“Listen, I just went through a little tidbit of what Jackie went through…I had nothing,” Aaron said before the Beacon Awards luncheon. “All I had to do was walk out there and hit a baseball, go back in somewhere and hide and go back out the next day and hit another baseball. Jackie had some tough times. I happened to play against him the last two or three years that he played. He probably had the toughest of all.”
On a lighter note, Aaron asked by a local reporter to conjure up any fond memories of his time playing at Chicago-based Wrigley Field, remembered one particular game that left him, at the time, speechless.
“The thing I remember most about playing at Wrigley Field was hitting probably the hardest ball I ever hit in my life off Kenny Holtzman when he pitched a no-hitter,” Aaron said. “I thought for sure I hit a home run, and the wind blew it right back.
Aaron felt like it could have cleared the bleachers. But, no.
“It was the hardest ball I ever hit,” he said. “I don’t know how it stayed in the ballpark.”
Aaron was also quick to add that he was Holtzman’s final obstacle before nailing down the no-hitter: “He wasn’t afraid to pitch to me. He came right back and got me out for the last out.”
Hall of Famer Frank Robinson was just entering the big leagues when Jackie Robinson was nearing retirement, and other than the two taking a picture together before a game, they didn’t cross paths as active players.
“My manager took me over and we posed for a picture, but after that, it was business as usual,” Frank Robinson said. “I believed in not fraternizing with the opposition while you’re in uniform.”
That changed once Jackie was finished with his playing career. Frank visited him at his office when Jackie was working for Chock Full O’Nuts.
“I spent a couple of hours with him just talking about baseball, about life, about the game away from the field and what the responsibilities were of me coming in and people of my color coming in at the time,” Robinson said. “Our responsibilities on and off the field. Really, it was the only time I talked to him.”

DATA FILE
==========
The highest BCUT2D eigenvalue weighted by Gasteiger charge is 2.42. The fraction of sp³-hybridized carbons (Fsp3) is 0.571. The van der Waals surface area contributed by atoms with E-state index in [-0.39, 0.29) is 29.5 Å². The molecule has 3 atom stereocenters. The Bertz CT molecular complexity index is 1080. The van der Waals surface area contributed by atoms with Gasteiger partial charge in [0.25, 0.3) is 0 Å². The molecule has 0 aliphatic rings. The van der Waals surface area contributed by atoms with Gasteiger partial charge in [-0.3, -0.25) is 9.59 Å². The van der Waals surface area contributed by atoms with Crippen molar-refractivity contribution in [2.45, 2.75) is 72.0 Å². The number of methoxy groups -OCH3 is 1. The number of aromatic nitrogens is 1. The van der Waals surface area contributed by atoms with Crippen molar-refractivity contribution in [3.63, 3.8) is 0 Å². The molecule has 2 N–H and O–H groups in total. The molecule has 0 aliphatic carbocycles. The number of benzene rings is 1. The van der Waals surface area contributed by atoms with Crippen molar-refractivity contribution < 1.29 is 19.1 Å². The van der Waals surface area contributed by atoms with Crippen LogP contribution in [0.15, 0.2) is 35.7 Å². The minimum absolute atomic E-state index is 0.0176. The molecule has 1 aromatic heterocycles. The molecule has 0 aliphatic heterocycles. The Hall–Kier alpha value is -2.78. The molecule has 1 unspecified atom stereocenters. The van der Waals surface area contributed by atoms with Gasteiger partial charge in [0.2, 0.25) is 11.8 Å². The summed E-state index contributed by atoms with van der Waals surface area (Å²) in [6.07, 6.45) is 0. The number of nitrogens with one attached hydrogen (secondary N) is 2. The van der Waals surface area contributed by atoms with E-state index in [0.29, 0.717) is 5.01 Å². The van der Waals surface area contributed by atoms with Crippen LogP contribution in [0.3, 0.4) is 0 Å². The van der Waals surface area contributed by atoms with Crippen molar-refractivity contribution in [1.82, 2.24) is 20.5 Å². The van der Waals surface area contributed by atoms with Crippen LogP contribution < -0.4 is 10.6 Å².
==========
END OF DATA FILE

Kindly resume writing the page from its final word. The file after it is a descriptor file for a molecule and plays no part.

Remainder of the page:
Spend five minutes talking with Sharon Robinson, Jackie’s daughter, and it becomes apparent she’s a true slice of living history, with amazingly moving anecdotes about her father.
Jackie was of course well-known for the impact he had on Major League Baseball, but what he did once he retired shouldn’t be overlooked. After retiring in 1957, he really had two full-time jobs: as an executive for Chock Full O’Nuts, and as an advocate for the Civil Rights movement that took up almost as much time.
Jackie had a deal with his boss that he would be allowed to take off work to fulfill commitments all over the country as a Civil Rights Movement spokesman. In his free time, he and his family hosted jazz concerts at their home to raise money for various organizations as well as for families of victims of hate crimes.
The first guest? Dr. Martin Luther King Jr., not long after he delivered his famous “I Have a Dream” speech at the March on Washington.
“It was an unbelievable moment in our lives to see him at the March on Washington and then to see him up close and personal and see he was a warm and engaging person,” Sharon remembered.
Jackie Robinson died before a Major League Baseball team hired its first black manager, but he spent the final years of his life tirelessly pressing the league to break down that barrier, as well. His last statement to baseball was, according to Sharon, “I’m glad we’re celebrating the 25th anniversary [of his debut]. We might have broken this color barrier but still, I’m looking out there and there are no black managers.”
“He was still egging them on at the last moment,” Sharon said. “That baseball has to continue to change. That America has to continue to change.”